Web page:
This is a long, tapering funerary cone, made of clay. The circular short end contains three registers of hieroglyphs, separated by horizontal lines, reading: "The revered one before Osiris, the chief wab-priest Sebekmose, justified". His name means "(The crocodile god) Sebek is born".
Circa 300 cones for this owner were found at the site of his tomb (TT 275) at Gournet Mourai on the west bank of the Nile at Luxor, just to the south of Sheikh Abd el-Qurna. Judging from his titles, he must have been an important man. The funerary cones only mention what is probably his main title, chief wab-priest. But from the remains of the decoration in his tomb other titles are known for him, among them: priest, clean of hands; god's father of Ptah-Sokaris; chief wab-priest of the Lord of eternity; lector priest; god's father, clean of hands, acquaintance of the king who educated himself, praised son in the temple of Amun; god's father in the great place, initiated in its secrets and knowing what is in it; one praised by the good god (= the king); god's father in the temple of Sokaris; god's father in the temple of Amenhotep III; god's father of Ptah-Sokaris in the temple of Amun.
The cones for Sebekmose were included in the standard work on cones by De Garis Davies and Macadam as number 501. See also The World of Funerary Cones (first on page).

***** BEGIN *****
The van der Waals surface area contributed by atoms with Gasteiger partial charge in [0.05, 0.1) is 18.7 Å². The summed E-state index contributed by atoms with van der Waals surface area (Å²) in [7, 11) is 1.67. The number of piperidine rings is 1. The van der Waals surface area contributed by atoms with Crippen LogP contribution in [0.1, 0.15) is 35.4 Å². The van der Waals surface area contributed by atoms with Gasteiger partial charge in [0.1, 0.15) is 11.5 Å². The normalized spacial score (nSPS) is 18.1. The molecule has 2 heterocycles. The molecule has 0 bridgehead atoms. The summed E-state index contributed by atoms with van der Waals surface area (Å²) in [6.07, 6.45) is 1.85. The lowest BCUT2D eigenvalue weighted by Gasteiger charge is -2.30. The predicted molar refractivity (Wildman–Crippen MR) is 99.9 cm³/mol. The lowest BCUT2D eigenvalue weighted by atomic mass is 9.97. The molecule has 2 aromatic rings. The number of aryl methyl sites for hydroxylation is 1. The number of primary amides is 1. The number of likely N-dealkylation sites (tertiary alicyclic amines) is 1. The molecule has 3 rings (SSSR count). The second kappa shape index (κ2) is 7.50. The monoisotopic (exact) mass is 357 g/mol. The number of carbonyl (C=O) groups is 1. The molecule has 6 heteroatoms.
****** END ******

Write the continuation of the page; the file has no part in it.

Generally the tomb is dated to the Ramesside Period, but The World of Funerary Cones gives a slightly earlier date: the period of Tutankhamun - Horemheb.
Funerary cones were placed in rows over the entrance of a tomb chapel, creating a decorative frieze. They were inserted into the wall, so that only the short end was visible. The oldest known examples date to the 11th Dynasty. From the New Kingdom onward the short end was inscribed (stamped) with titles and name of the owner of the tomb; sometimes a short prayer was added.
The function and meaning of these cones is still debated and there are many hypotheses. One of the most frequently encountered suggestions is that they imitate the ends of the poles that formed the roof of ancient Egyptian houses or offering chapels. An overview of the hypotheses can be found here.
Norman de Garis Davies – Miles Frederick Laming Macadam, A Corpus of Inscribed Egyptian Funerary Cones (Oxford, 1957), no. 501;
Gary Dibley - Bron Lipkin, A Compendium of Egyptian Funerary Cones (2009);
Kento Zenihiro, The Complete Funerary Cones (2009);
Henri Gauthier, "Cônes funéraires trouvés à Thèbes en 1917 et 1918", Bulletin de l’Institut français d’archéologie orientale 16 (1919), p. 165-187, especially p. 174-175, no. VI;
For the name Sebekmose see Hermann Ranke, Die ägyptischen Personennamen (3 volumes, Glückstadt - Hamburg, 1935-1976), I, 304, 13.
New Kingdom (Late 18th dynasty or Ramesside period).
Diameter of inscribed end: 7.5 cm maximum; length of cone: 22 cm.
Ex collection of Dr. Ulrich Müller, Switzerland, acquired between 1968 and 1978.
Intact, which is relatively rare; of most cones only the inscribed part has survived, since the "tail", which was originally inserted into the wall, was later broken off; hieroglyphs in deep relief so clearly readable.